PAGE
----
Aloe Vera is a popular ingredient in skincare products, juices, and herbal remedies. Though these products have their advantages, it’s hard to improve upon the effectiveness of Aloe gel straight from the leaf of the plant. Aloes are tough, low maintenance plants, and easy to grow indoors. Harvesting the Aloe gel for yourself allows you to access the good stuff at its freshest, most concentrated, and most effective. This is especially important when using Aloe topically. If you choose to ingest it, you can control the concentration of Aloe in your juice mixtures and smoothies.
What you will need:
- An Aloe Vera plant
- A sharp knife
- A clean cutting board or work surface
- Refrigerator storage containers
Optional: rubber gloves (useful to avoid scraping yourself on the serrated edges)
First, make sure your Aloe plant is mature and healthy. The leaves should be fleshy and green, and at least eight inches in length. The outermost leaves are the best to use. These are the oldest and largest, containing a thick, nutrient-rich gel layer. Although Aloe leaves will not grow back, the plant wound seals quickly and new growth (which emerges at the center) is not affected.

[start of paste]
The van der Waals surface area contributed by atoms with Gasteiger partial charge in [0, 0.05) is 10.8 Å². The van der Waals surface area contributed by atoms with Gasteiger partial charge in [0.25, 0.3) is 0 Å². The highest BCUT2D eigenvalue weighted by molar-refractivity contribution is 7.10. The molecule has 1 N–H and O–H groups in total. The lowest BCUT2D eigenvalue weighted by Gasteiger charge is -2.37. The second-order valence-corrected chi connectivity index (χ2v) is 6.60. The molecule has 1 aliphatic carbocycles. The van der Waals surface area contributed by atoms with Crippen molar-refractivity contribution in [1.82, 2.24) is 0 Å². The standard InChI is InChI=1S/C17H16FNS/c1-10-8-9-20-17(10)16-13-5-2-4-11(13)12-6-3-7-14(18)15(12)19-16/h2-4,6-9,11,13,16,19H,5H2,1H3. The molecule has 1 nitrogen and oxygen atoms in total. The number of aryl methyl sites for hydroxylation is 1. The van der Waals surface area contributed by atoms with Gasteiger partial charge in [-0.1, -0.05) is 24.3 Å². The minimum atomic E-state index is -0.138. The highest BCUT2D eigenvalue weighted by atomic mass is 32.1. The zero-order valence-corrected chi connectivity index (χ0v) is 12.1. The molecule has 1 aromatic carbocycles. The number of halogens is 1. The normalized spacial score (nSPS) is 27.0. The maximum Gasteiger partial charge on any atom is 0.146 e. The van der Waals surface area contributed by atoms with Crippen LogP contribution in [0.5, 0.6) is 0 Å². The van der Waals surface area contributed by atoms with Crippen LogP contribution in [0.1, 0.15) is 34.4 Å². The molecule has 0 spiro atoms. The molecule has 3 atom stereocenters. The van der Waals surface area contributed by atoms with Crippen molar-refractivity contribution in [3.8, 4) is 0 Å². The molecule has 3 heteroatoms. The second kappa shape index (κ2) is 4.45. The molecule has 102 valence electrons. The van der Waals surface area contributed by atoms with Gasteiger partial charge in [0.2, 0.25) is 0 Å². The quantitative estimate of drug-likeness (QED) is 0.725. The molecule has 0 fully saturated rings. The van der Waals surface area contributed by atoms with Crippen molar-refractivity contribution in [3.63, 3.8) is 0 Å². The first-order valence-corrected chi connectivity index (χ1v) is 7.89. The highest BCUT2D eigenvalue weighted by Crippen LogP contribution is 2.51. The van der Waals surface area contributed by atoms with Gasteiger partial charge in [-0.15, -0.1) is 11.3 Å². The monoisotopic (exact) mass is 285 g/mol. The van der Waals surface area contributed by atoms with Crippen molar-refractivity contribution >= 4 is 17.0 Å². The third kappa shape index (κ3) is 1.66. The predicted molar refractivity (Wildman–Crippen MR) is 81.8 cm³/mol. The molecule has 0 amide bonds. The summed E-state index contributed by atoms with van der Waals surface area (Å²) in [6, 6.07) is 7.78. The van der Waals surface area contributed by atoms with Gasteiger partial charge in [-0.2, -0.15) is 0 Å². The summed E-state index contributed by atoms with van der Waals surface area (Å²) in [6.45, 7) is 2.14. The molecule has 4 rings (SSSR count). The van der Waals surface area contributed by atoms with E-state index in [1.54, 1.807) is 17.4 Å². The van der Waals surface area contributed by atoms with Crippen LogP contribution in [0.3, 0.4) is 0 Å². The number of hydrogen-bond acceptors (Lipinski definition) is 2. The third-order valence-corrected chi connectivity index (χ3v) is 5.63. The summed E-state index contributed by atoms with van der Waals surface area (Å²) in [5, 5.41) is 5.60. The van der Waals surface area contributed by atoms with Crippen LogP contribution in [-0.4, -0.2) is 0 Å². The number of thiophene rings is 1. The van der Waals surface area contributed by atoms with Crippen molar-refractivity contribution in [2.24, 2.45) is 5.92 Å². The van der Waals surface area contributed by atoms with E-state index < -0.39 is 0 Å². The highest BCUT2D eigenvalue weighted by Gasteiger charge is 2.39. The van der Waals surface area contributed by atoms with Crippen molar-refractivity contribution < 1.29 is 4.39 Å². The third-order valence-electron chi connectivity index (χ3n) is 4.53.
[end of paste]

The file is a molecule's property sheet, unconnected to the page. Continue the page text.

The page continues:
1. Remove the leaf. A sharp knife creates a clean cut, limiting damage to the plant. Slice close to the base of the leaf and away from the center of the plant.
2. Once you have your Aloe leaf, rinse the outer skin and knife well under running water.
3. Remove the serrated edges and skin. Mature Aloe Vera leaves are slightly curved. Place the concave side down on a cutting board. Next, slice around the perimeter. This will leave you with the top and bottom layer of skin, exposing the Aloe gel in between. The top layer of skin comes off next. Run the knife just under the surface and peel it away. Now you can flip the leaf over and do the same to the other side.
4. Transfer the Aloe gel to a storage container like a plastic or glass dish with a lid. You can scrape the leaves if you will be using the gel topically and you want to get every last bit. If you plan on consuming it, be forewarned that this portion may contain some aloin, a compound found in the skin which can have a laxative effect. Store in the fridge. fresh Aloe gel will keep for about a week. If you wind up with more than you can use in that time, stick your leftovers in the freezer. You can also lengthen the shelf life by adding vitamins. For every 1/4 cup of gel, add 500 mg of Vitamin C and 400 IU of Vitamin E. You can grind Vitamin C caplets or drain Vitamin E capsules by pricking them with a small pin. Run the mixture of gel and vitamins through a blender, or stir vigorously with a spoon. This mixture can be stored for up to 8 months in the refrigerator.
For more help in demystifying the process, this video, How to Filet an Aloe Leaf, is a great visual aid!